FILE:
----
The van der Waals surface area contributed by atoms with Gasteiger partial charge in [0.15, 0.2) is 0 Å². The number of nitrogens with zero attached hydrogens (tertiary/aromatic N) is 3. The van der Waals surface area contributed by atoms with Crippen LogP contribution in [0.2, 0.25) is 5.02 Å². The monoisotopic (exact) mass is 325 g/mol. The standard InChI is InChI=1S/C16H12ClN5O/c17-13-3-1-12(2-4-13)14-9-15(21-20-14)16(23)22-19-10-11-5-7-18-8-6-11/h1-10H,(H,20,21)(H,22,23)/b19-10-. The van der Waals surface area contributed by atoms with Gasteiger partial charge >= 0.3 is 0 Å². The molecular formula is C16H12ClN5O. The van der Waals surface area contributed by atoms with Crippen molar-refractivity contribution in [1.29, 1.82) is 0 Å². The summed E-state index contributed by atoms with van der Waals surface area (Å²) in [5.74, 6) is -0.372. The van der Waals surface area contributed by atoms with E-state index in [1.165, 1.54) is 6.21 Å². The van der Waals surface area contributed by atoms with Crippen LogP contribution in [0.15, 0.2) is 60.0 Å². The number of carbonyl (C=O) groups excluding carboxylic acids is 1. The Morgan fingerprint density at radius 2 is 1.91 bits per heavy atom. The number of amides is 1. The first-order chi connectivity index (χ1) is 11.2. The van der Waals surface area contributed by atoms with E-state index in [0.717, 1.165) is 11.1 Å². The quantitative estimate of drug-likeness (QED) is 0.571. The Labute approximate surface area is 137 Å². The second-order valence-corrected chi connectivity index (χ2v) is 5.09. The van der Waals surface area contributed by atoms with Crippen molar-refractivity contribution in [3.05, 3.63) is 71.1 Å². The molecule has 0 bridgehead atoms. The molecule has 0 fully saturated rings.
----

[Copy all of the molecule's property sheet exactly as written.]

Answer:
The van der Waals surface area contributed by atoms with Gasteiger partial charge in [0.15, 0.2) is 0 Å². The number of nitrogens with zero attached hydrogens (tertiary/aromatic N) is 3. The van der Waals surface area contributed by atoms with Crippen LogP contribution in [0.2, 0.25) is 5.02 Å². The monoisotopic (exact) mass is 325 g/mol. The standard InChI is InChI=1S/C16H12ClN5O/c17-13-3-1-12(2-4-13)14-9-15(21-20-14)16(23)22-19-10-11-5-7-18-8-6-11/h1-10H,(H,20,21)(H,22,23)/b19-10-. The van der Waals surface area contributed by atoms with Gasteiger partial charge >= 0.3 is 0 Å². The molecular formula is C16H12ClN5O. The van der Waals surface area contributed by atoms with Crippen molar-refractivity contribution in [1.29, 1.82) is 0 Å². The summed E-state index contributed by atoms with van der Waals surface area (Å²) in [5.74, 6) is -0.372. The van der Waals surface area contributed by atoms with E-state index in [1.165, 1.54) is 6.21 Å². The van der Waals surface area contributed by atoms with Crippen LogP contribution in [0.15, 0.2) is 60.0 Å². The number of carbonyl (C=O) groups excluding carboxylic acids is 1. The Morgan fingerprint density at radius 2 is 1.91 bits per heavy atom. The number of amides is 1. The first-order chi connectivity index (χ1) is 11.2. The van der Waals surface area contributed by atoms with E-state index in [0.717, 1.165) is 11.1 Å². The quantitative estimate of drug-likeness (QED) is 0.571. The Labute approximate surface area is 137 Å². The second-order valence-corrected chi connectivity index (χ2v) is 5.09. The van der Waals surface area contributed by atoms with Crippen molar-refractivity contribution in [3.05, 3.63) is 71.1 Å². The molecule has 0 bridgehead atoms. The molecule has 0 fully saturated rings.